So, deciding to make the most of a bad situation, we then squeezed our way back through the throng to within about 40 feet of the stage and found ourselves stood next to the only other two English people in the house; attracted by a subliminal osmosis? With perspiration now dripping from the walls and us unavoidably exchanging bodily fluids, we struck up a conversation. To cut a long conversation short [uh, yeah right! you all say] they had Level 2 tickets, but had “sneaked down”, so offered to swap. After a moment’s ponder “Hmmm… Nah, we’re wedged in here now!” Anyhoo … I was in the perfect position for potentially being able to describe to Sue, my other half, probably just the top of Gord’s sweaty pate, now only a matter of minutes away … when suddenly …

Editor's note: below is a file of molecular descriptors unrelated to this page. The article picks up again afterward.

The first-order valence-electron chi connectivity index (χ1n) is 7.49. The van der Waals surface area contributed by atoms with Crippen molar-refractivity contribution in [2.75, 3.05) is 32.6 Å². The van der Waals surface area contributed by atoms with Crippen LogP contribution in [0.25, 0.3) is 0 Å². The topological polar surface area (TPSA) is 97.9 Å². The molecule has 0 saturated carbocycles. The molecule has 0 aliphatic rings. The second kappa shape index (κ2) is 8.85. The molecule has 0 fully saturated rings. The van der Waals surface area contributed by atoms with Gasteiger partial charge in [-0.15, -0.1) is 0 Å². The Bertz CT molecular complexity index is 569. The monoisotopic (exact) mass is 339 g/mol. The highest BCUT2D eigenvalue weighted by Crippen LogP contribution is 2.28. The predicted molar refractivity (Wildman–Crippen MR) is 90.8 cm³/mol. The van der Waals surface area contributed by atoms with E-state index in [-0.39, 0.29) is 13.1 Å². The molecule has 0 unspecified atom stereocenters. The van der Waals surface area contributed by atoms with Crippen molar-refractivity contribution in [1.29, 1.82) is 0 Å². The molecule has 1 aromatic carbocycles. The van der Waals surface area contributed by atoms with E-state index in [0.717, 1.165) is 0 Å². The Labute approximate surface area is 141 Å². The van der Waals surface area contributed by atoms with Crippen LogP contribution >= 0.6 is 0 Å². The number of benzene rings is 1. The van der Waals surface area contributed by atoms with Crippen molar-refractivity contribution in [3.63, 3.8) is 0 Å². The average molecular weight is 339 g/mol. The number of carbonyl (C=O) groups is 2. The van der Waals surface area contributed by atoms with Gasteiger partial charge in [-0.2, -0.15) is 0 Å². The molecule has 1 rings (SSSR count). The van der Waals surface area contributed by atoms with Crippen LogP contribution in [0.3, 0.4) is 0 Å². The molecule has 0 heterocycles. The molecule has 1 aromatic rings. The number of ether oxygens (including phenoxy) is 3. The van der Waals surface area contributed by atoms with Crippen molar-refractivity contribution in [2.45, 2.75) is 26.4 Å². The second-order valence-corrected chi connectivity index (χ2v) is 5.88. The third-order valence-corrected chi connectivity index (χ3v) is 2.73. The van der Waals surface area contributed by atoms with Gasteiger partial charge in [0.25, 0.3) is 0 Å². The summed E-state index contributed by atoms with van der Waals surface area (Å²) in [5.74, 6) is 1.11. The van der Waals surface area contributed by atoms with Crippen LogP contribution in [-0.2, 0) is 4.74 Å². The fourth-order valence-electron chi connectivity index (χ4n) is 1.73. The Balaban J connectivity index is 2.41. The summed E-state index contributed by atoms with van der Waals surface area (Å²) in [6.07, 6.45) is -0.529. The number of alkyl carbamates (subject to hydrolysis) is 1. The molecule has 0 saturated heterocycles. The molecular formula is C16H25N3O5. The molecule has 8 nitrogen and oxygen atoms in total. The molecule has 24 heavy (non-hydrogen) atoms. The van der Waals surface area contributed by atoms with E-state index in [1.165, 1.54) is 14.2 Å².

The lights dim, an almighty roar rises from the crowd, Gord mutters something completely incomprehensible through the tumult, the band rip into Something On, the floor disappears from under our feet and we’re now swooping like kelp in a pounding surf!

Mid-song, another decision is made: we feverishly swap tickets with our new friends and fight the tide in an attempt to beach ourselves at the back of the stalls! We eventually reach dry land, towel ourselves down and head out through the door, climbing the now deserted staircase to the brooding bass lines of Grace, Too … we stealthily open the door to Level 1. Our timing is perfect, security are distracted by some fool completely [fully] lost in the moment, apparently contemplating a leap from the balcony! We swiftly nip inside, slide down the aisle and are somewhat surprisingly confronted with the very front of the lower balcony, with the most perfect view you could ever imagine.